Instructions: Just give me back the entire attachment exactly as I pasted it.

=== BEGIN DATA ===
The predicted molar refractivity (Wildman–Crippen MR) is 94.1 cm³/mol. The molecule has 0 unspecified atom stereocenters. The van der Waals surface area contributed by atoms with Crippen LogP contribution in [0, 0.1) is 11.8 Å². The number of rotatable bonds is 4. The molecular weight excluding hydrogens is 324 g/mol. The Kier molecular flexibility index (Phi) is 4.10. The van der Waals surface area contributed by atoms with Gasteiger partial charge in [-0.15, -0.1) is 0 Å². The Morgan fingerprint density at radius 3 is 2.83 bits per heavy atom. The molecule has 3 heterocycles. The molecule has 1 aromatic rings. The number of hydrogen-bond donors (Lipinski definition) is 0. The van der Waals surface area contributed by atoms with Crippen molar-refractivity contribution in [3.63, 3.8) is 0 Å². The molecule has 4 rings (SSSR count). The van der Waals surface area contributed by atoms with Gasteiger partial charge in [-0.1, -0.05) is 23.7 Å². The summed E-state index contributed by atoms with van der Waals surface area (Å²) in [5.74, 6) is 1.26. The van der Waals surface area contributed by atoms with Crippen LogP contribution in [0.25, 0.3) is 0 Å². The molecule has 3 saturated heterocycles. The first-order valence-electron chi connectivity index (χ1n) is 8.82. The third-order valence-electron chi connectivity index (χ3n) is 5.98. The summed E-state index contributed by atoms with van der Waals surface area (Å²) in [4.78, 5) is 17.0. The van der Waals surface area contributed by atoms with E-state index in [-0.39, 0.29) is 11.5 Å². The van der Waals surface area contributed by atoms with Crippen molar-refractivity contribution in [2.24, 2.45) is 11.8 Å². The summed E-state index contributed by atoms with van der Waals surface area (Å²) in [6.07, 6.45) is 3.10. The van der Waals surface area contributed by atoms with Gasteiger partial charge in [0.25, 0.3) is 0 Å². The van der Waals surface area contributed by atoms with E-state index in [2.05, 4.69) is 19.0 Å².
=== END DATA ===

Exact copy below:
The predicted molar refractivity (Wildman–Crippen MR) is 94.1 cm³/mol. The molecule has 0 unspecified atom stereocenters. The van der Waals surface area contributed by atoms with Crippen LogP contribution in [0, 0.1) is 11.8 Å². The number of rotatable bonds is 4. The molecular weight excluding hydrogens is 324 g/mol. The Kier molecular flexibility index (Phi) is 4.10. The van der Waals surface area contributed by atoms with Gasteiger partial charge in [-0.15, -0.1) is 0 Å². The Morgan fingerprint density at radius 3 is 2.83 bits per heavy atom. The molecule has 3 heterocycles. The molecule has 1 aromatic rings. The number of hydrogen-bond donors (Lipinski definition) is 0. The van der Waals surface area contributed by atoms with Crippen molar-refractivity contribution in [3.63, 3.8) is 0 Å². The molecule has 4 rings (SSSR count). The van der Waals surface area contributed by atoms with Gasteiger partial charge in [-0.1, -0.05) is 23.7 Å². The summed E-state index contributed by atoms with van der Waals surface area (Å²) in [5.74, 6) is 1.26. The van der Waals surface area contributed by atoms with Crippen LogP contribution in [0.25, 0.3) is 0 Å². The molecule has 3 saturated heterocycles. The first-order valence-electron chi connectivity index (χ1n) is 8.82. The third-order valence-electron chi connectivity index (χ3n) is 5.98. The summed E-state index contributed by atoms with van der Waals surface area (Å²) in [4.78, 5) is 17.0. The van der Waals surface area contributed by atoms with E-state index in [-0.39, 0.29) is 11.5 Å². The van der Waals surface area contributed by atoms with Crippen molar-refractivity contribution in [2.24, 2.45) is 11.8 Å². The summed E-state index contributed by atoms with van der Waals surface area (Å²) in [6.07, 6.45) is 3.10. The van der Waals surface area contributed by atoms with Gasteiger partial charge in [0.25, 0.3) is 0 Å². The van der Waals surface area contributed by atoms with E-state index in [2.05, 4.69) is 19.0 Å².